A frequent origin narrative among a subset of more recent lodges is that the owners were greatly enthused by ayahuasca visions and were thus inspired to permanently move to the place where they had their ayahuasca “awakening”, an experience in which one experiences their own “divinity” and stirs one to dedicate his or her life to a greater spiritual quest.
In the last two decades non-local Peruvian nationals and non-Peruvian entrepreneurs founded a majority of these lodges; they often incorporate a local partner, though more usually, a caretaker. This trend reflects the ability of non-locals or foreigners to advantageously seize such entrepreneurial opportunities. A frequent origin narrative among a subset of more recent lodges is that the owners were greatly enthused by ayahuasca visions and were thus inspired to permanently move to the place where they had their ayahuasca “awakening”, an experience in which one experiences their own “divinity” and stirs one to dedicate his or her life to a greater spiritual quest. I have commonly witnessed ayahuasca tourists return to Tambopata with messianic zeal, believing that they were “chosen” to save the world, which can be something positive if rooted in an understanding of local reality and is not detrimental to others.
In Tambopata, the ayahuasca entrepreneurial ecosystem has had various negative impacts on local populations who have long depended upon ayahuasqueros for purposes of health. These changes are part of a comparatively pan-Amazonian response to international ayahuasca tourism and the resultant processes of commodification and appropriation of their practices that entails local peoples’ inaccessibility to ayahuasqueros due to tourist obligations, the legitimacy of practices, the sanitization of rituals for Western purposes, and a host of health and safety issues affecting both locals and tourists.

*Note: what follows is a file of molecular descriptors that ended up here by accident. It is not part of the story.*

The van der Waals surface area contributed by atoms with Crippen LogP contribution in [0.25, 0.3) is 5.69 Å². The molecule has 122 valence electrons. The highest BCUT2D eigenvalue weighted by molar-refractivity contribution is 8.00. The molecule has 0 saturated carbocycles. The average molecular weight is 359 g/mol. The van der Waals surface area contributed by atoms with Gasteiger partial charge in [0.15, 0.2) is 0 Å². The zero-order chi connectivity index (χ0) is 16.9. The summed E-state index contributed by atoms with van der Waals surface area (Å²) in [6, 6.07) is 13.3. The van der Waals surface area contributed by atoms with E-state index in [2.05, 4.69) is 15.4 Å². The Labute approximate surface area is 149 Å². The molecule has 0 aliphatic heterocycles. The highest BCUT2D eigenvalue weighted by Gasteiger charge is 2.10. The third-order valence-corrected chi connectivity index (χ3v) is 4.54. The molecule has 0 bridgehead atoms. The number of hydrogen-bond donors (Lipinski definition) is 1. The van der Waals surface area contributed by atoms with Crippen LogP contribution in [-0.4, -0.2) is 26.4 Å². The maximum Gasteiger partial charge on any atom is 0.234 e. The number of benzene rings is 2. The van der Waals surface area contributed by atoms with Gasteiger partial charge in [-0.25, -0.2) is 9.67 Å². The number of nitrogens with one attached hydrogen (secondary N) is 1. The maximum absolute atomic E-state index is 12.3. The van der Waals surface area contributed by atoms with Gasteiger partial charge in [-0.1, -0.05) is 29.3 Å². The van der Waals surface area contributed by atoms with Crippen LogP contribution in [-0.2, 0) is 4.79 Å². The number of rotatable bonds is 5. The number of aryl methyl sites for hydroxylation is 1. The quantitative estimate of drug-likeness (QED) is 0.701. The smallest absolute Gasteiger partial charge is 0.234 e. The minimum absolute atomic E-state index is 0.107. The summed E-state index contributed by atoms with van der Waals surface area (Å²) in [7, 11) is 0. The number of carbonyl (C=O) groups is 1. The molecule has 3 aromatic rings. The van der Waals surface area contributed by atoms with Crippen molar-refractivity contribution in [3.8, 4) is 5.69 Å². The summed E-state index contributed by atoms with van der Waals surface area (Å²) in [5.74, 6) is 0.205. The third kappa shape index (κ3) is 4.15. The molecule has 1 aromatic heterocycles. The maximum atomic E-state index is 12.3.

In many cases, this creates blindness on the part of ayahuasca seekers toward the social and economic differences between Amazonians and non-Amazonians.
Ayahuasca tourism and its diaspora has also fostered a strong embracement of cosmopolitanism -a shared philosophical commitment to “the primacy of world citizenship over all national, religious, cultural, ethnic and other parochial affiliations”- creating a sense for ayahuasca tourists that they are all part of a singular utopian community. In many cases, this creates blindness on the part of ayahuasca seekers toward the social and economic differences between Amazonians and non-Amazonians. The rising cosmopolitanism of ayahuasqueros has much to do with the capitalistic entrepreneurial ecosystem in which all participants partake. The income ayahuasqueros amass while traveling abroad to participate in ayahuasca sessions is often used to purchase urban homes or to funded their own lodge from money earned abroad and has played a role in the increased urbanization of Amazonian peoples..
Indeed, in particular instances,entrepreneurship has been associated with piracy because, similar to pirates, entrepreneurs may sometimes appropriate value that they themselves have not created, thus unsettling processes of supply and demand.